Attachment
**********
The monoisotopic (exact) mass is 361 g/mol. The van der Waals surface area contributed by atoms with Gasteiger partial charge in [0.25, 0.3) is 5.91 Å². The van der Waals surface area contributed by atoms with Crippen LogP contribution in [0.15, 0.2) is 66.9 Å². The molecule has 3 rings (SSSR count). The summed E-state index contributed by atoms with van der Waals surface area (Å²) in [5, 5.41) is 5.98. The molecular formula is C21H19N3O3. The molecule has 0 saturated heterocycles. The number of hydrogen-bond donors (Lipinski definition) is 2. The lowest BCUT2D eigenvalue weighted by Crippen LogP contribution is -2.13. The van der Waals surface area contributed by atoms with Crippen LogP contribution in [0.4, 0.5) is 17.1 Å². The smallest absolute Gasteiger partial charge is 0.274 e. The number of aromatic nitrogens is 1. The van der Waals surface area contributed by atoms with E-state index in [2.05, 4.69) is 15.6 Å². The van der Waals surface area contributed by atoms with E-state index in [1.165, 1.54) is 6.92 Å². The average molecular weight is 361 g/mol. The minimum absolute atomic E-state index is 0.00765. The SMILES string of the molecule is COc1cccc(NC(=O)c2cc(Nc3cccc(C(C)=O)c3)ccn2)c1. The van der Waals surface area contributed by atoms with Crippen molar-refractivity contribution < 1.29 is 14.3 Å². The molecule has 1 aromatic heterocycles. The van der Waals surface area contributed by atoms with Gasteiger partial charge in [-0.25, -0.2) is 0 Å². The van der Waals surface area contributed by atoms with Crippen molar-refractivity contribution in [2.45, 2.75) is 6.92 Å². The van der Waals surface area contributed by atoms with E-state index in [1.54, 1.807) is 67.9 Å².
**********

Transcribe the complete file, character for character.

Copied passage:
The monoisotopic (exact) mass is 361 g/mol. The van der Waals surface area contributed by atoms with Gasteiger partial charge in [0.25, 0.3) is 5.91 Å². The van der Waals surface area contributed by atoms with Crippen LogP contribution in [0.15, 0.2) is 66.9 Å². The molecule has 3 rings (SSSR count). The summed E-state index contributed by atoms with van der Waals surface area (Å²) in [5, 5.41) is 5.98. The molecular formula is C21H19N3O3. The molecule has 0 saturated heterocycles. The number of hydrogen-bond donors (Lipinski definition) is 2. The lowest BCUT2D eigenvalue weighted by Crippen LogP contribution is -2.13. The van der Waals surface area contributed by atoms with Crippen LogP contribution in [0.4, 0.5) is 17.1 Å². The smallest absolute Gasteiger partial charge is 0.274 e. The number of aromatic nitrogens is 1. The van der Waals surface area contributed by atoms with E-state index in [2.05, 4.69) is 15.6 Å². The van der Waals surface area contributed by atoms with E-state index in [1.165, 1.54) is 6.92 Å². The average molecular weight is 361 g/mol. The minimum absolute atomic E-state index is 0.00765. The SMILES string of the molecule is COc1cccc(NC(=O)c2cc(Nc3cccc(C(C)=O)c3)ccn2)c1. The van der Waals surface area contributed by atoms with Crippen molar-refractivity contribution < 1.29 is 14.3 Å². The molecule has 1 aromatic heterocycles. The van der Waals surface area contributed by atoms with Gasteiger partial charge in [-0.25, -0.2) is 0 Å². The van der Waals surface area contributed by atoms with Crippen molar-refractivity contribution in [2.45, 2.75) is 6.92 Å². The van der Waals surface area contributed by atoms with E-state index in [1.54, 1.807) is 67.9 Å².